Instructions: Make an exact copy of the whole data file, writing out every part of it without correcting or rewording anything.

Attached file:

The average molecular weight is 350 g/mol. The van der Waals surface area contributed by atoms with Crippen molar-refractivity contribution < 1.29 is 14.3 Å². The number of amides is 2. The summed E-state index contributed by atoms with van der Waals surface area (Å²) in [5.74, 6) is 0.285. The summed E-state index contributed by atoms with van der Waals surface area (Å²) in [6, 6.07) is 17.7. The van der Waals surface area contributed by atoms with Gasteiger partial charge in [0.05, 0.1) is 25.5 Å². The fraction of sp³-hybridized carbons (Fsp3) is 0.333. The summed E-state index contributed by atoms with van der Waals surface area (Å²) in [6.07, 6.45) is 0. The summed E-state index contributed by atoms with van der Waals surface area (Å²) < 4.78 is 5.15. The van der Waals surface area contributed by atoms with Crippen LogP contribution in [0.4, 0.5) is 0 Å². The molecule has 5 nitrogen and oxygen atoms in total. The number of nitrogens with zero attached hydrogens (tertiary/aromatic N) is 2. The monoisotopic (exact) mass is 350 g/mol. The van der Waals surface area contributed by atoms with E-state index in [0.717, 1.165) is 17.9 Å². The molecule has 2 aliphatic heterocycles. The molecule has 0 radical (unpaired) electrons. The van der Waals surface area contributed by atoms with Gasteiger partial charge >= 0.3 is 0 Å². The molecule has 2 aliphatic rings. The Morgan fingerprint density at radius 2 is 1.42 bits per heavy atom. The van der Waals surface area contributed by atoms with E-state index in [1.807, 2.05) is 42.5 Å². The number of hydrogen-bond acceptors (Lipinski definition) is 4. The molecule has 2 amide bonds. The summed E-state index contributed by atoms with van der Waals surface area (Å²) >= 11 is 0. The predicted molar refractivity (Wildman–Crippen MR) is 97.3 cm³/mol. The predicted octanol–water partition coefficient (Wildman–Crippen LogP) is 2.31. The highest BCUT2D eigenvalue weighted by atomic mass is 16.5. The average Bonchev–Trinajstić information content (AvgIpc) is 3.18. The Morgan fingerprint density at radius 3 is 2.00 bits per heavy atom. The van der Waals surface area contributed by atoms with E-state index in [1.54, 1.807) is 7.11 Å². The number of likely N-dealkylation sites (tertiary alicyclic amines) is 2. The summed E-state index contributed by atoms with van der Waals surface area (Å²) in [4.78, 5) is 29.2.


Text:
The average molecular weight is 350 g/mol. The van der Waals surface area contributed by atoms with Crippen molar-refractivity contribution < 1.29 is 14.3 Å². The number of amides is 2. The summed E-state index contributed by atoms with van der Waals surface area (Å²) in [5.74, 6) is 0.285. The summed E-state index contributed by atoms with van der Waals surface area (Å²) in [6, 6.07) is 17.7. The van der Waals surface area contributed by atoms with Gasteiger partial charge in [0.05, 0.1) is 25.5 Å². The fraction of sp³-hybridized carbons (Fsp3) is 0.333. The summed E-state index contributed by atoms with van der Waals surface area (Å²) in [6.07, 6.45) is 0. The summed E-state index contributed by atoms with van der Waals surface area (Å²) < 4.78 is 5.15. The van der Waals surface area contributed by atoms with Crippen LogP contribution in [0.4, 0.5) is 0 Å². The molecule has 5 nitrogen and oxygen atoms in total. The number of nitrogens with zero attached hydrogens (tertiary/aromatic N) is 2. The monoisotopic (exact) mass is 350 g/mol. The van der Waals surface area contributed by atoms with E-state index in [0.717, 1.165) is 17.9 Å². The molecule has 2 aliphatic heterocycles. The molecule has 0 radical (unpaired) electrons. The van der Waals surface area contributed by atoms with Gasteiger partial charge >= 0.3 is 0 Å². The molecule has 2 aliphatic rings. The Morgan fingerprint density at radius 2 is 1.42 bits per heavy atom. The van der Waals surface area contributed by atoms with E-state index in [1.807, 2.05) is 42.5 Å². The number of hydrogen-bond acceptors (Lipinski definition) is 4. The molecule has 2 amide bonds. The summed E-state index contributed by atoms with van der Waals surface area (Å²) >= 11 is 0. The predicted molar refractivity (Wildman–Crippen MR) is 97.3 cm³/mol. The predicted octanol–water partition coefficient (Wildman–Crippen LogP) is 2.31. The highest BCUT2D eigenvalue weighted by atomic mass is 16.5. The average Bonchev–Trinajstić information content (AvgIpc) is 3.18. The Morgan fingerprint density at radius 3 is 2.00 bits per heavy atom. The van der Waals surface area contributed by atoms with E-state index in [1.54, 1.807) is 7.11 Å². The number of likely N-dealkylation sites (tertiary alicyclic amines) is 2. The summed E-state index contributed by atoms with van der Waals surface area (Å²) in [4.78, 5) is 29.2.